A question for Jack Neel Waddell

Q: What would your animal totem be?

A: Do you choose your totem, or does it choose you? I suspect the latter, in which case the answer is a raccoon. I have unintentionally shared too many a backwoods meal with these little beasts to say any different. I am defeated; they are smarter than me. I will aspire to their cunning, and when I one day pass beyond the veil, perhaps they will allow me to join them as the least of their number.


Jack Neel Waddell’s story “Rooks on Sundays
in Metaphorosis Friday, 1 November 2019.
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A question for Yume Kitasei

Q: Where do you write?

A: Where I write is really a factor of when I write. My job can keep me busy, so I have to seize the fifteen to thirty-minute chunks whenever I can. In fact, I get some of my best writing done on the subway standing up, wedged between one person’s pointy elbow and another ’s backpack (oof, dude), tap-tapping away with two thumbs. I’ll start in the early morning on my laptop on a small green table in my bedroom while eating breakfast, email my work in progress to myself so I can continue on my phone on the way to work, and then end my day sprawled on the living room couch to finish it out for the night.

So short answer: everywhere, anywhen.


Yume Kitasei’s story “Super
in Metaphorosis Friday, 25 October 2019.
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A question for Lisa Short

Q: What is your favorite story?

A: My favorite stories have always been of the “hero who overcomes childhood/adolescent adversity because they’re so smart and hard-working” variety—with the caveat that it isn’t presented as some kind of paean to capitalism and/or Social Darwinism. My very favorites are ones where the hero is (a) a heroine and (b) the adversity doesn’t consist solely or even mostly of sexual trauma (because that has been done to death).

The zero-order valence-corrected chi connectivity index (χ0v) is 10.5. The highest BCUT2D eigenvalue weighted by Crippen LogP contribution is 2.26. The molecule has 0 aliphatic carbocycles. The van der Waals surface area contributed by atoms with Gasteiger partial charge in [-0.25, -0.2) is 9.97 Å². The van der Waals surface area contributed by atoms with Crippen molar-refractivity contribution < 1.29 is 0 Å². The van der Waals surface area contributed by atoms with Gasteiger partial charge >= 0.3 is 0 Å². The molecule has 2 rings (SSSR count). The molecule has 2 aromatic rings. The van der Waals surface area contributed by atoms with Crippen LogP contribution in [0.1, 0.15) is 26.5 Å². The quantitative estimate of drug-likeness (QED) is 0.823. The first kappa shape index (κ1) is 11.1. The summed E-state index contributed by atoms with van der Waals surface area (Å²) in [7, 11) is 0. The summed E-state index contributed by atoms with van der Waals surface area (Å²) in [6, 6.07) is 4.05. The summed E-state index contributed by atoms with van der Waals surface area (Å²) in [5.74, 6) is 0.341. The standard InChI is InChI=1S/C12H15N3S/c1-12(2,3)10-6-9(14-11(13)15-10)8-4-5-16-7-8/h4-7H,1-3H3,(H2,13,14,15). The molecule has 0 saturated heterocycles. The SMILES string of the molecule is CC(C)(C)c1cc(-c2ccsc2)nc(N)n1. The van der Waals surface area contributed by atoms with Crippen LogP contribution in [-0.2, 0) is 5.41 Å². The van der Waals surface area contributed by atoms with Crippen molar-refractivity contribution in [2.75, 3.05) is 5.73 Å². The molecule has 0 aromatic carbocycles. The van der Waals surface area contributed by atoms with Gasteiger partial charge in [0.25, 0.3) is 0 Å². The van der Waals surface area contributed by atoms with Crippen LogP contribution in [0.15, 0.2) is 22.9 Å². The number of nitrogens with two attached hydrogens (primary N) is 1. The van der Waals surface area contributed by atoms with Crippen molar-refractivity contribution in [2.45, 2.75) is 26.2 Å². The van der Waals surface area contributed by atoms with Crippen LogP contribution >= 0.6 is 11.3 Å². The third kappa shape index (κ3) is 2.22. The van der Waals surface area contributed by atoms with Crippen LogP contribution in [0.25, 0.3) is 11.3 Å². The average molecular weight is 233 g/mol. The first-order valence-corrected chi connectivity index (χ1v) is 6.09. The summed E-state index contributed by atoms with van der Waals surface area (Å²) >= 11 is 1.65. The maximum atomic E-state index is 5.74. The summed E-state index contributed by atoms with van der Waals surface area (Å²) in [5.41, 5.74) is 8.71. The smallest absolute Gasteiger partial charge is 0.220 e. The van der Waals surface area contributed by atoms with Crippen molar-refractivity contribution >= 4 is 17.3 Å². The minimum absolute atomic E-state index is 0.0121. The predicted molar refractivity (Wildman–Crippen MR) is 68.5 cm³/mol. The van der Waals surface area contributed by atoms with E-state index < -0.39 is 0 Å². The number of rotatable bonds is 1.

Lisa Short’s story “The Season of Withering
in Metaphorosis Friday, 18 October 2019.
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Another question for Erik Goldsmith

Q: How do you generate story ideas, and how soon do you act on them?

A: Most of my ideas are generated by looking at my own beliefs and fears, and then translating them into some kind of story structure. I suppose writing is a way of processing things I can’t fully articulate.


Erik Goldsmith’s story “Misalignment
in Metaphorosis Friday, 11 October 2019.
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Another question for Kathryn Weaver

Q: Do you make art other than prose? What kind, and how is it different?

A: I do! I’m also a freelance illustrator – I mostly work on pieces for various speculative fiction venues, but in addition to private commissions, I’ve also done print magazine covers, interior illustrations, and spot editorials. I’ve even contributed environmental art for a forthcoming mobile game.

I studied intaglio printmaking, oil painting, and drawing, not to mention my forays into paper sculpture, but currently I work mostly on digital paintings. In fact, I’m a more confident visual artist than writer – writing is far more personal to me. There’s a sturdier boundary between myself and illustration work. While I love creating art, of course, I’m less emotionally attached to any specific piece. I’m more easily able to brainstorm – I can let things be sketchy, incomprehensible thumbnails before I polish them. When I started bringing that approach to my fiction, it improved immensely.


Kathryn Weaver’s story “Darling
in Metaphorosis Friday, 4 October 2019.
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A question for Carly Racklin

Q: Whence you do you draw inspiration for your characters?

A: My characters almost always come from little sparks of inspiration – a song, a line of dialogue that pops into my head as I’m trying to fall asleep, a picture I see while scrolling through Twitter. And of course they all carry little pieces of me in them. I think that’s the spell that usually results in a character: something from me, and some bit of magic I snatch out of the world.


Carly Racklin’s story “The Guardian of Werifest Park
in Metaphorosis Friday, 27 September 2019.
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